Stokes: Old Firm derby 'winds up' emotional players

Glasgow faces three months of hype over the first Old Firm derby since Rangers went into liquidation but Celtic striker Anthony Stokes knows they have to play the game and not the occasion when the Scottish League Cup semi-final comes around.

Stokes: Old Firm derby 'winds up' emotional players

Glasgow faces three months of hype over the first Old Firm derby since Rangers went into liquidation but Celtic striker Anthony Stokes knows they have to play the game and not the occasion when the Scottish League Cup semi-final comes around.

Celtic and Rangers were paired together in the last four – after Aberdeen and Dundee United came out of the hat first – to set up the first meeting between the two teams since April 2012, which came months before the Ibrox club were consigned to liquidation.

The re-formed Rangers had so far avoided Celtic in cup competitions but both sets of players were apparently cheering when the draw unfolded just after 5pm on Saturday.

However, Stokes knows that players cannot get too caught up in the emotion of the occasion, although he accepts that his words of advice to the players who have not experienced the game cannot prepare them for what is in store on the weekend of January 31 and February 1.

The Irishman was booked 70 seconds into his Old Firm debut in October 2010 for a terrible tackle on Sasa Papac that would probably have earned a red card if it had not come so early in proceedings, which culminated in a 3-1 win for Rangers.

Stokes said: “I think you have to play in it (to understand it). I remember myself first time I played in an Old Firm game, I was too wound up going in to the game and was probably more worried about the fixture than actually playing the game.”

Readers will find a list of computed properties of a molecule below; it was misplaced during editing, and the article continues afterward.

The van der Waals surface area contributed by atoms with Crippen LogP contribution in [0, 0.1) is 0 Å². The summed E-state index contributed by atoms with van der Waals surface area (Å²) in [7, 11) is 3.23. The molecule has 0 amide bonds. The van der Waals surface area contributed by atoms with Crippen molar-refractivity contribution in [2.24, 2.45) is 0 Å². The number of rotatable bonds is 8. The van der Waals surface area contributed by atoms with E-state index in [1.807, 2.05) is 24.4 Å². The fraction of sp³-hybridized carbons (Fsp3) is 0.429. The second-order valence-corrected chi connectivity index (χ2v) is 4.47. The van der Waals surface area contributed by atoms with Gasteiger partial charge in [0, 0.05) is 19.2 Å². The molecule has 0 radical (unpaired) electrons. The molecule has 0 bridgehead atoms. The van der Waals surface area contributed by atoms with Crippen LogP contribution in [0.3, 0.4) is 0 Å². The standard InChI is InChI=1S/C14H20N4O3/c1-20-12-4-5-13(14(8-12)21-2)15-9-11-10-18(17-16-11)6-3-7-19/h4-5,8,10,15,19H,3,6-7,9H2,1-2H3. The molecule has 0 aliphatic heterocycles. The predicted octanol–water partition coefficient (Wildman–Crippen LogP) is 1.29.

When asked what reaction the draw sparked in the dressing room after Celtic’s 1-0 win over Inverness, Stokes said: “There were a few cheers. I think it’s the draw everyone wanted, the fans and ourselves.

“I think everyone misses the rivalry. I’ve said it before, when Rangers are back in the top flight it will bring more competition and will be better for all the clubs, not just ourselves.

“It’s a one-off game and we are just looking forward to it now.

“There has probably been a build-up for the last couple of years and people have missed it, so I think it will be something special on the day.”

Celtic have begun to get the consistency that was absent in Ronny Deila’s first months in charge and against Inverness John Guidetti’s ninth goal in seven games earned them a fifth consecutive win.

But they had to survive a late onslaught with Carl Tremarco and Greg Tansey hitting two good chances over the bar before Lukasz Zaluska made injury-time saves from Billy McKay and Tremarco.

Stokes said: “I think we’re steadily improving although this game was a bit more of a grind. First half we dominated but second half we relied on Lukasz. He was outstanding and kept us in the game.

“But it’s been a hard 10 days, we’ve had four games.”

Inverness boss John Hughes set up his side to defend deep and in numbers and the plan worked until the 49th minute when they were caught on the break, although the visiting players were adamant that Scott Brown had fouled Danny Williams to win possession.

Hughes brought on Ryan Christie, Aaron Doran and McKay to hunt for an equaliser and they had other chances on top of the four late opportunities.

Hughes said: “The last 20 minutes when we made the substitutes and Celtic were on the rack, and we could have taken something out of the game.

“We’re a good side and we proved that. The game plan was to make those substitutions and it just about worked for us. The only thing we never did is get the ball over the line.”

Meanwhile, Deila confirmed that Celtic would still appeal against Aleksandar Tonev’s seven-match ban for using insulting language of a racist nature against Aberdeen full-back Shay Logan, despite not submitting the documents to the Scottish Football Association in time to allow the winger to face Inverness.

Deila added: “I’m very sorry for him and we are going to support him. It’s word against word and I believe him.

“He is very, very depressed. He believes in his innocence and it’s very hard on him. We are supporting him because this is not right.”

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